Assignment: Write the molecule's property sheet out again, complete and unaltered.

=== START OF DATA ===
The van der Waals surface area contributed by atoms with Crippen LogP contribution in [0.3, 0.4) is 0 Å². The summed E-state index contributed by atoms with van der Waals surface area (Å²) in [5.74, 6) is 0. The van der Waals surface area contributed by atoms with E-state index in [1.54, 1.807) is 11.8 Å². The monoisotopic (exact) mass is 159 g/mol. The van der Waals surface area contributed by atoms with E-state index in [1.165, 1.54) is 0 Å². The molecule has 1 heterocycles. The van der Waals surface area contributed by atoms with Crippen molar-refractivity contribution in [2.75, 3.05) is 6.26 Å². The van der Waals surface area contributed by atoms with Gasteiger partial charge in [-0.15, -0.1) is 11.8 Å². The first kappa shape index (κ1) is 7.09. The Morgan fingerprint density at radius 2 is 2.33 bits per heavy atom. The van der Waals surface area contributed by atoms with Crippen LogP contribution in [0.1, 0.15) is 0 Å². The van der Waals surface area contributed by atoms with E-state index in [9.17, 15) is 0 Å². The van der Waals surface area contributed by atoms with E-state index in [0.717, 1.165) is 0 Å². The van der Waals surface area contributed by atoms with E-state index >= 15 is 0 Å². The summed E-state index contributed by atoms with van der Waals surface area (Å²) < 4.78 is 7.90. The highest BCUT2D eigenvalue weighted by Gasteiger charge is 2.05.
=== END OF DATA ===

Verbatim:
The van der Waals surface area contributed by atoms with Crippen LogP contribution in [0.3, 0.4) is 0 Å². The summed E-state index contributed by atoms with van der Waals surface area (Å²) in [5.74, 6) is 0. The van der Waals surface area contributed by atoms with E-state index in [1.54, 1.807) is 11.8 Å². The monoisotopic (exact) mass is 159 g/mol. The van der Waals surface area contributed by atoms with E-state index in [1.165, 1.54) is 0 Å². The molecule has 1 heterocycles. The van der Waals surface area contributed by atoms with Crippen molar-refractivity contribution in [2.75, 3.05) is 6.26 Å². The van der Waals surface area contributed by atoms with Gasteiger partial charge in [-0.15, -0.1) is 11.8 Å². The first kappa shape index (κ1) is 7.09. The Morgan fingerprint density at radius 2 is 2.33 bits per heavy atom. The van der Waals surface area contributed by atoms with Crippen LogP contribution in [0.1, 0.15) is 0 Å². The van der Waals surface area contributed by atoms with E-state index in [9.17, 15) is 0 Å². The van der Waals surface area contributed by atoms with E-state index in [0.717, 1.165) is 0 Å². The van der Waals surface area contributed by atoms with E-state index >= 15 is 0 Å². The summed E-state index contributed by atoms with van der Waals surface area (Å²) < 4.78 is 7.90. The highest BCUT2D eigenvalue weighted by Gasteiger charge is 2.05.